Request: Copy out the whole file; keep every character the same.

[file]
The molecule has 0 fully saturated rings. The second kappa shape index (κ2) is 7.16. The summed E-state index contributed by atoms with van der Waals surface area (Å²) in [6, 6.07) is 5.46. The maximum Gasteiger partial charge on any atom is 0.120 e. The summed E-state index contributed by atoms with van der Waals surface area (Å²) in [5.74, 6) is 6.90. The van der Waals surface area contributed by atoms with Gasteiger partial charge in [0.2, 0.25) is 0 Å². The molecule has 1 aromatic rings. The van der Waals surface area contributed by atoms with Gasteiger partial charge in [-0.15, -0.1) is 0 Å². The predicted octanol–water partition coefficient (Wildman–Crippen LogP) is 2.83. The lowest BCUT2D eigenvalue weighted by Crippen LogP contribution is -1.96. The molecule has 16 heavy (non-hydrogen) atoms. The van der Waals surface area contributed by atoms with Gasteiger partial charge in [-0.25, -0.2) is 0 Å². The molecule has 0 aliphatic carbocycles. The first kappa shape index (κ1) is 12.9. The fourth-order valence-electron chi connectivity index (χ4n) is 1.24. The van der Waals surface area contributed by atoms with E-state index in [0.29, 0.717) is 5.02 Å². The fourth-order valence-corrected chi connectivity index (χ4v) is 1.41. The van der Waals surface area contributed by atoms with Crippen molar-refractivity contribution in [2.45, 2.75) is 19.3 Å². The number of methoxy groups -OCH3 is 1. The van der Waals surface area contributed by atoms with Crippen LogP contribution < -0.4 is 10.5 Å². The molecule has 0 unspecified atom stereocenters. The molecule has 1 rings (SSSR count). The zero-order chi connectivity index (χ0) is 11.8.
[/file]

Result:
The molecule has 0 fully saturated rings. The second kappa shape index (κ2) is 7.16. The summed E-state index contributed by atoms with van der Waals surface area (Å²) in [6, 6.07) is 5.46. The maximum Gasteiger partial charge on any atom is 0.120 e. The summed E-state index contributed by atoms with van der Waals surface area (Å²) in [5.74, 6) is 6.90. The van der Waals surface area contributed by atoms with Gasteiger partial charge in [0.2, 0.25) is 0 Å². The molecule has 1 aromatic rings. The van der Waals surface area contributed by atoms with Gasteiger partial charge in [-0.15, -0.1) is 0 Å². The predicted octanol–water partition coefficient (Wildman–Crippen LogP) is 2.83. The lowest BCUT2D eigenvalue weighted by Crippen LogP contribution is -1.96. The molecule has 16 heavy (non-hydrogen) atoms. The van der Waals surface area contributed by atoms with Gasteiger partial charge in [-0.25, -0.2) is 0 Å². The molecule has 0 aliphatic carbocycles. The first kappa shape index (κ1) is 12.9. The fourth-order valence-electron chi connectivity index (χ4n) is 1.24. The van der Waals surface area contributed by atoms with E-state index in [0.29, 0.717) is 5.02 Å². The fourth-order valence-corrected chi connectivity index (χ4v) is 1.41. The van der Waals surface area contributed by atoms with Crippen molar-refractivity contribution in [2.45, 2.75) is 19.3 Å². The number of methoxy groups -OCH3 is 1. The van der Waals surface area contributed by atoms with Crippen LogP contribution < -0.4 is 10.5 Å². The molecule has 0 unspecified atom stereocenters. The molecule has 1 rings (SSSR count). The zero-order chi connectivity index (χ0) is 11.8.